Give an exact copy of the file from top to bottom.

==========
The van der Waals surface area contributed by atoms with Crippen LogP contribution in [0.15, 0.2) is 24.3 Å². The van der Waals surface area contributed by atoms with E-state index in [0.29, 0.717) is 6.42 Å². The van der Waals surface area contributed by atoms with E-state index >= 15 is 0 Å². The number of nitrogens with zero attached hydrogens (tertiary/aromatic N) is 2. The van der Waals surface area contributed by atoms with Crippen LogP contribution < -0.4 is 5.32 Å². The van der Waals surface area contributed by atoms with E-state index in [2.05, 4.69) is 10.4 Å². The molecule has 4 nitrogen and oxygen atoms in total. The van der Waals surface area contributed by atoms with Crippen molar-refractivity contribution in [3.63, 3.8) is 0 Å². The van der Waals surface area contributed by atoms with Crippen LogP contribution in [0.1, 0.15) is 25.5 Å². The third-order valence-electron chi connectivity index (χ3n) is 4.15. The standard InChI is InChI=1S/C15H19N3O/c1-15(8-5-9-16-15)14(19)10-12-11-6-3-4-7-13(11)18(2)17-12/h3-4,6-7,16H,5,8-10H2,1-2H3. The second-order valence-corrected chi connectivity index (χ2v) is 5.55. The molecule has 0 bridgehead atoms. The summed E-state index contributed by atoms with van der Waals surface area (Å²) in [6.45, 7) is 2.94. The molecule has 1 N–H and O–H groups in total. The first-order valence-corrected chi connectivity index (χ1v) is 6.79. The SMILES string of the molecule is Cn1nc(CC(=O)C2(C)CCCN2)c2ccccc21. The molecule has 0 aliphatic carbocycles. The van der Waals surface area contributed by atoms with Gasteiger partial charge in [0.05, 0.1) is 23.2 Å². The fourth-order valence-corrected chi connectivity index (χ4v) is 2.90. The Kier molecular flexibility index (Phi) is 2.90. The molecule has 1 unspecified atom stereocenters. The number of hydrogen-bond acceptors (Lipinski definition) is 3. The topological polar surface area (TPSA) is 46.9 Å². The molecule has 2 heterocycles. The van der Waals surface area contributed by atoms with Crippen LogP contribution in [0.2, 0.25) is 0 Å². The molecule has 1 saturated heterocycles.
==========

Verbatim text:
The van der Waals surface area contributed by atoms with Crippen LogP contribution in [0.15, 0.2) is 24.3 Å². The van der Waals surface area contributed by atoms with E-state index in [0.29, 0.717) is 6.42 Å². The van der Waals surface area contributed by atoms with E-state index >= 15 is 0 Å². The number of nitrogens with zero attached hydrogens (tertiary/aromatic N) is 2. The van der Waals surface area contributed by atoms with Crippen LogP contribution < -0.4 is 5.32 Å². The van der Waals surface area contributed by atoms with E-state index in [2.05, 4.69) is 10.4 Å². The molecule has 4 nitrogen and oxygen atoms in total. The van der Waals surface area contributed by atoms with Crippen molar-refractivity contribution in [3.63, 3.8) is 0 Å². The van der Waals surface area contributed by atoms with Crippen LogP contribution in [0.1, 0.15) is 25.5 Å². The third-order valence-electron chi connectivity index (χ3n) is 4.15. The standard InChI is InChI=1S/C15H19N3O/c1-15(8-5-9-16-15)14(19)10-12-11-6-3-4-7-13(11)18(2)17-12/h3-4,6-7,16H,5,8-10H2,1-2H3. The second-order valence-corrected chi connectivity index (χ2v) is 5.55. The molecule has 0 bridgehead atoms. The summed E-state index contributed by atoms with van der Waals surface area (Å²) in [6.45, 7) is 2.94. The molecule has 1 N–H and O–H groups in total. The first-order valence-corrected chi connectivity index (χ1v) is 6.79. The SMILES string of the molecule is Cn1nc(CC(=O)C2(C)CCCN2)c2ccccc21. The molecule has 0 aliphatic carbocycles. The van der Waals surface area contributed by atoms with Gasteiger partial charge in [0.05, 0.1) is 23.2 Å². The fourth-order valence-corrected chi connectivity index (χ4v) is 2.90. The Kier molecular flexibility index (Phi) is 2.90. The molecule has 1 unspecified atom stereocenters. The number of hydrogen-bond acceptors (Lipinski definition) is 3. The topological polar surface area (TPSA) is 46.9 Å². The molecule has 2 heterocycles. The van der Waals surface area contributed by atoms with Crippen LogP contribution in [0.2, 0.25) is 0 Å². The molecule has 1 saturated heterocycles.